By Peter Dabbene

I’ve read comics all my life. That’s a statement which, at this moment, is probably being interpreted many different ways by many different readers. I won’t go into a whole “comics aren’t just for kids” speech, but suffice it to say I’ve read plenty of comics and graphic novels that easily outshine the books on the bestseller lists in terms of complexity, story and style.

Seven years ago, I attended my first New York Comic Convention. It was a largely unknown quantity at that time, just starting off and in the deep shadow of its bigger cousin, the San Diego Comic Con. My only personal experience with comic conventions had been as a kid, going with my dad to the local Knights of Columbus hall or Ramada Inn, paying $2 for admission, and debating between buying some old X-Men comics or a Mark McGwire rookie card.

For a long time, these small settings were the standard in comic conventions. They weren’t even called conventions. Usually, they were just shows, with the interest for comics low enough that they shared billing (and half the space) with baseball cards and other hobbies.

Times have changed.

Here I feel I must demonstrate some level of geek credibility—on the original Star Trek, the pon farr was a physical and psychological condition that forced the alien Vulcans to return home every seven years, to a land of strangely costumed people, for reasons we won’t go into here. Much like the pon farr, after seven years I found myself being called back to the NY Comic Con. (Actually, it was just a friend of mine calling, but you know what I mean.)

I thought it would be interesting to see how the New York convention had grown. Still, I was a little nervous—the last time I’d attended, I’d gone on a Friday afternoon, and was completely overwhelmed by the crowds, scale and spectacle of the whole thing. This time, my Comic Con ticket was for Sunday, and a weekend could only be crazier.

That Sunday, I drove to the Hamilton train station, parked and bought my ticket alongside a bunch of other NYC day trippers on their way to see plays or go sightseeing. I wasn’t the only one going to Comic Con, though; that became obvious when I saw a middle-aged man in a Green Arrow costume, and several teenagers with painted faces, plus horns sprouting from their heads.

People carried fake guns and swords as part of their costumes, and there was more than one Comic Con-unaware passenger whose face betrayed a trace of concern at this. Of course, if there were a real terrorist attack on the train, we’d have little to fear, what with all the superheroes around.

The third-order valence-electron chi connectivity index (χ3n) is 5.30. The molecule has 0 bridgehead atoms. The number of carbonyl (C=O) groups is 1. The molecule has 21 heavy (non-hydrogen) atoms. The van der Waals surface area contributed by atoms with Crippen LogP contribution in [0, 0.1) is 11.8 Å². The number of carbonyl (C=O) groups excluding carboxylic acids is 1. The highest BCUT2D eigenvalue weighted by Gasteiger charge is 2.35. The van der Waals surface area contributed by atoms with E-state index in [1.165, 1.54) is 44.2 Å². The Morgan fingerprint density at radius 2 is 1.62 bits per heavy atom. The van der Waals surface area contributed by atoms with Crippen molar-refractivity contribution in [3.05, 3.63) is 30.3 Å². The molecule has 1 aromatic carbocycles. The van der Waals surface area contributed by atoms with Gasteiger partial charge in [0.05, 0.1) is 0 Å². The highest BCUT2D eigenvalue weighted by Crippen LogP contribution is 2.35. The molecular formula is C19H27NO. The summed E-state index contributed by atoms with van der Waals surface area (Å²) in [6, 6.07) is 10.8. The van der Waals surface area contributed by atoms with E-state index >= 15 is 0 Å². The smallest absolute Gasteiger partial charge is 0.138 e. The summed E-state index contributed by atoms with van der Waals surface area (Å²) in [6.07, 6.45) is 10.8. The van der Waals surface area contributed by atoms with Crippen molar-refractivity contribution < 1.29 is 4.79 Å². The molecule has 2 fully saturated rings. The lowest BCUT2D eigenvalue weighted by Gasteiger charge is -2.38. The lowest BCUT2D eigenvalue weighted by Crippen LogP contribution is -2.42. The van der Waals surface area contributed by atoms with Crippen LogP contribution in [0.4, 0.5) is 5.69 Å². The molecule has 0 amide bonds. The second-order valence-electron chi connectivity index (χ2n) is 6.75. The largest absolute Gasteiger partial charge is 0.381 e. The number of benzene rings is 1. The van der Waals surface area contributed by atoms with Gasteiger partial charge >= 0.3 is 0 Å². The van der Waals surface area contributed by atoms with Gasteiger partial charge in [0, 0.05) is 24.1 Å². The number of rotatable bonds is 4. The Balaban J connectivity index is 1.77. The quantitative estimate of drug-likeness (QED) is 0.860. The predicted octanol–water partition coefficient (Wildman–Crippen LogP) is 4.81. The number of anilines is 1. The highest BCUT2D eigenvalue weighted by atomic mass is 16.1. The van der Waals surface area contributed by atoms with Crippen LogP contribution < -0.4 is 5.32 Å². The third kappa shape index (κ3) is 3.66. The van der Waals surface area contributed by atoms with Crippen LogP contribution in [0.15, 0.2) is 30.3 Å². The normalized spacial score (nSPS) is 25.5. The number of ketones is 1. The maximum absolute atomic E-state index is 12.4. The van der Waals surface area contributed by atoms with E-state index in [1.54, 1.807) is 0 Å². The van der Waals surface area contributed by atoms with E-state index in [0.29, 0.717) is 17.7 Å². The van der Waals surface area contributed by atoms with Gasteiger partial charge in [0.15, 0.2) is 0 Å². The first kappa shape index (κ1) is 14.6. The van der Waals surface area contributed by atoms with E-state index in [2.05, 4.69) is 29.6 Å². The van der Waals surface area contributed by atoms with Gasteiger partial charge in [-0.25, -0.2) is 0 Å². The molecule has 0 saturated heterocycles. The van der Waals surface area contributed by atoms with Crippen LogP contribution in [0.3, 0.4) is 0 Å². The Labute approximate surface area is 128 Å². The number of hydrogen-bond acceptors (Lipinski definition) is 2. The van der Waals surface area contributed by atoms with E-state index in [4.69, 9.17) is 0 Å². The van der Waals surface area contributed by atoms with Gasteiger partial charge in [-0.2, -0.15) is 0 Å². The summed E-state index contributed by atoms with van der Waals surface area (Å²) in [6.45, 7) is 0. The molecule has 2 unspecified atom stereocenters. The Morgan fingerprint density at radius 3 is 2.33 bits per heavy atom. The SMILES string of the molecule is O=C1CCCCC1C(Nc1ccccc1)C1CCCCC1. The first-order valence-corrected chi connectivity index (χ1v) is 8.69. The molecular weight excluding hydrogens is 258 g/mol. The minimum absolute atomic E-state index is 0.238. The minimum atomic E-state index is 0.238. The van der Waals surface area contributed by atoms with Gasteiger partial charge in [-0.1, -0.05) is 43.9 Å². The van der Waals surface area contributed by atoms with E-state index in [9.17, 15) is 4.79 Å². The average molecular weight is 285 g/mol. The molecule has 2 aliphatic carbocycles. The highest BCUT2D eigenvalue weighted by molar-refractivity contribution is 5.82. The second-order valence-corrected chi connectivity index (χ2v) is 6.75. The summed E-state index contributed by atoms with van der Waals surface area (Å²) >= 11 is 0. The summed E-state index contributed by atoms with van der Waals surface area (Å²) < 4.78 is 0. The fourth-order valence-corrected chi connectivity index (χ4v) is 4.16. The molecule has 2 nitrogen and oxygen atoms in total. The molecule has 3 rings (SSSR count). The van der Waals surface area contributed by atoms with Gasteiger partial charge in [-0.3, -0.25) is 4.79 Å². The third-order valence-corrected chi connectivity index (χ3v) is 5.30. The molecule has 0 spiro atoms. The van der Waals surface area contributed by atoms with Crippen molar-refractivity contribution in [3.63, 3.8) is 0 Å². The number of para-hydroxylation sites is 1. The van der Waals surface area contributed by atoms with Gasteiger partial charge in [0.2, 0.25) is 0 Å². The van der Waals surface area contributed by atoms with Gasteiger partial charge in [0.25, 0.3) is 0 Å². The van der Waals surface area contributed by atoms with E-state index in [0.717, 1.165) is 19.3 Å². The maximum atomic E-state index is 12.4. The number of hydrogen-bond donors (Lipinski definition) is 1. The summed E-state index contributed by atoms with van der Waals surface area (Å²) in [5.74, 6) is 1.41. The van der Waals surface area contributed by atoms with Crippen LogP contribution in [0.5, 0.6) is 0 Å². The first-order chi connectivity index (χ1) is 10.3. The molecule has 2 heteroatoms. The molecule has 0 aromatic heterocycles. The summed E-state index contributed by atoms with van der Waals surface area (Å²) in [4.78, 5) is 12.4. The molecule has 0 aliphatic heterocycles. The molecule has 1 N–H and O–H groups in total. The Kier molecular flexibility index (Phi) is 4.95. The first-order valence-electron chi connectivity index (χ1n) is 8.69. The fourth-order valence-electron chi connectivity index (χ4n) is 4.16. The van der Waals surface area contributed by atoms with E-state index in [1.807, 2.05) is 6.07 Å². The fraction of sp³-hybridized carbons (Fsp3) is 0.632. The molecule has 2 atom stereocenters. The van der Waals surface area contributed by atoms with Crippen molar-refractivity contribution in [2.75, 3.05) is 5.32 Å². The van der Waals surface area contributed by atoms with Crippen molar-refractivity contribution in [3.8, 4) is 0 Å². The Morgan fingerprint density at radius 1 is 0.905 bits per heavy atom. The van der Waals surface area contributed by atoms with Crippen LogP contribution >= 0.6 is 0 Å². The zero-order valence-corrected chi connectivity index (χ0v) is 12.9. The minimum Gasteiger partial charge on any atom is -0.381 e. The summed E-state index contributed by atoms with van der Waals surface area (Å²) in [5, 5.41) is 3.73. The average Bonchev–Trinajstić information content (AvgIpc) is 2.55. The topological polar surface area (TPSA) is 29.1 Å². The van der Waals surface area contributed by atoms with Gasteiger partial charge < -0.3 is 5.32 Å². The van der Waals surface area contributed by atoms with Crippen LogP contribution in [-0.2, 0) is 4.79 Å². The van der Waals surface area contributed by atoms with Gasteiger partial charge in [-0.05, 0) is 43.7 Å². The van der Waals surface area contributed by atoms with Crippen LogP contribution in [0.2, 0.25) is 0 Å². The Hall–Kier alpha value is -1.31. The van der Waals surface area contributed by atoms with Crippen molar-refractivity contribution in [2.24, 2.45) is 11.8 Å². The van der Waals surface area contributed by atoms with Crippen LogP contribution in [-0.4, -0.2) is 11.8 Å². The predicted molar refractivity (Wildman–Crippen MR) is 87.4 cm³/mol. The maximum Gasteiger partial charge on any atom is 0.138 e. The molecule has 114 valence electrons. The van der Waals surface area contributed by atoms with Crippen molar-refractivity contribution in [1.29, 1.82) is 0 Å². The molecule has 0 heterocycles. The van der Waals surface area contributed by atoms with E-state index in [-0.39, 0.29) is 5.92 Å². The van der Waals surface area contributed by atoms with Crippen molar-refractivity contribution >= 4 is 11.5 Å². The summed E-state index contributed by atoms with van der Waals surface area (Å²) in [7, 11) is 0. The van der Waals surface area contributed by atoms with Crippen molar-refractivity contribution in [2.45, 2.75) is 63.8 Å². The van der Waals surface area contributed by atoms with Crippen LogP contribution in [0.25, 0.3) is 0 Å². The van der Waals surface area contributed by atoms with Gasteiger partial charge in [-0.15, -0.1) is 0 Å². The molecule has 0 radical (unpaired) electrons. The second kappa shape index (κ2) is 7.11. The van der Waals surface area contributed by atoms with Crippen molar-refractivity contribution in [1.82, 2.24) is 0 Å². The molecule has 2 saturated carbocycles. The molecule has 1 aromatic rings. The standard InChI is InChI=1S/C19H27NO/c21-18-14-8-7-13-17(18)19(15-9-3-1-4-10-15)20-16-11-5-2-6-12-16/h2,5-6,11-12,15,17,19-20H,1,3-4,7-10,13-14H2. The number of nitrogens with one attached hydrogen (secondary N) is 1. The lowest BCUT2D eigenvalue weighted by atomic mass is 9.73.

I arrived at Penn Station, and upon emerging at street level, didn’t need to take the usual moment or two to orient myself. All I had to do was follow the Ninja Turtles. Or the Indiana Jones family. There were costume wearers of all shapes and sizes, many armed with realistic-looking weapons, or at minimum, an acute lack of self awareness. Even a street musician got into the act, playing famous sci-fi and superhero themes on his accordion while wearing a Boba Fett helmet.

And there I was, uncostumed but marching along in a geek pilgrimage toward the Javits Center, feeling like I’d been absorbed into a mashup of every comic, manga or movie that bears even a hint of the speculative. At the entrance, attendees were permitted to check their bags, or, perhaps more conveniently, their weapons. Then, it was on to the show floor.

I met up with my friend, who was already inside, and we explored a bit. There were comics, T-shirts, and toys for sale, along with geek chic items like custom furniture with raised edges to keep your role-playing dice from falling off the table.

There were hundreds of artists meeting fans and drawing commissions; there were previews of upcoming Hollywood films and TV shows; there were several tons of B- and C-grade celebrity biomass signing autographs.

All fun stuff, but after a few hours, we were overloaded… and done. Turns out I’m just not that interested in B- and C-grade celebrities, movie previews and all that stuff. I’m interested in good stories, good art and the effective combination of the two. I talked with a couple of editors and artists, found a few cheap graphic novels, bought a toy for each of my kids, and we were out of there, ready for the best reward of the day—a genuine New York half-pastrami/half-corned beef on rye.

As with books, movies and other forms of storytelling, comics and graphic novels offer many different kinds of stories (and many different styles of art). So by all means, stop by your local library or comic book store and ask for some recommendations. Go to a less extravagant comic show and soak up the geeky ambiance on a smaller scale.

Or just go for the gusto and get tickets to the New York Comic Con. Maybe I’ll see you there next year.

Or maybe in seven.

Peter Dabbene lives and writes in Hamilton. His latest Mixed Martial Arts op-ed can be found at, his Hamilton Post columns can be found at, and his website is